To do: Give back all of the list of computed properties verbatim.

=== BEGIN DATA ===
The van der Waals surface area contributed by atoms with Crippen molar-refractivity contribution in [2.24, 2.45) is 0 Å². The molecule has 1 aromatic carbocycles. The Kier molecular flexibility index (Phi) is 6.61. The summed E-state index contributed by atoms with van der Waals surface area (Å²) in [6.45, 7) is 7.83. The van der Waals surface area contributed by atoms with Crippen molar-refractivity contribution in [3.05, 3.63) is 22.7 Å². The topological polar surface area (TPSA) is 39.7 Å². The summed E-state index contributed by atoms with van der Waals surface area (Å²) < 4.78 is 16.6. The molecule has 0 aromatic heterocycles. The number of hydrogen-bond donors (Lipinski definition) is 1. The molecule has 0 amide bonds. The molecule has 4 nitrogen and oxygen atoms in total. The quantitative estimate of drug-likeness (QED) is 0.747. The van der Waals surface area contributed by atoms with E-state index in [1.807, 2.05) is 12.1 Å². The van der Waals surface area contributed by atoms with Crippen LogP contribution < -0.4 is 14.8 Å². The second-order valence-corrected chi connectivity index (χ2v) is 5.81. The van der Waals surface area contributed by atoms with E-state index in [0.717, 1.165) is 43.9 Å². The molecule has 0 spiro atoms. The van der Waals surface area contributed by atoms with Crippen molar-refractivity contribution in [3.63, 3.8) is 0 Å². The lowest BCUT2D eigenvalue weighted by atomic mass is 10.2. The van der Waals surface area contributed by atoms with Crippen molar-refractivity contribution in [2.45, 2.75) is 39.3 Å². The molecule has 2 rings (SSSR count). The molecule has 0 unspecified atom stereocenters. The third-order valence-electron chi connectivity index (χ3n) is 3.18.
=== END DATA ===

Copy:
The van der Waals surface area contributed by atoms with Crippen molar-refractivity contribution in [2.24, 2.45) is 0 Å². The molecule has 1 aromatic carbocycles. The Kier molecular flexibility index (Phi) is 6.61. The summed E-state index contributed by atoms with van der Waals surface area (Å²) in [6.45, 7) is 7.83. The van der Waals surface area contributed by atoms with Crippen molar-refractivity contribution in [3.05, 3.63) is 22.7 Å². The topological polar surface area (TPSA) is 39.7 Å². The summed E-state index contributed by atoms with van der Waals surface area (Å²) < 4.78 is 16.6. The molecule has 0 aromatic heterocycles. The number of hydrogen-bond donors (Lipinski definition) is 1. The molecule has 0 amide bonds. The molecule has 4 nitrogen and oxygen atoms in total. The quantitative estimate of drug-likeness (QED) is 0.747. The van der Waals surface area contributed by atoms with E-state index in [1.807, 2.05) is 12.1 Å². The van der Waals surface area contributed by atoms with Crippen LogP contribution < -0.4 is 14.8 Å². The second-order valence-corrected chi connectivity index (χ2v) is 5.81. The van der Waals surface area contributed by atoms with E-state index in [0.717, 1.165) is 43.9 Å². The molecule has 0 spiro atoms. The van der Waals surface area contributed by atoms with Crippen molar-refractivity contribution in [3.63, 3.8) is 0 Å². The lowest BCUT2D eigenvalue weighted by atomic mass is 10.2. The van der Waals surface area contributed by atoms with Crippen molar-refractivity contribution in [2.45, 2.75) is 39.3 Å². The molecule has 2 rings (SSSR count). The molecule has 0 unspecified atom stereocenters. The third-order valence-electron chi connectivity index (χ3n) is 3.18.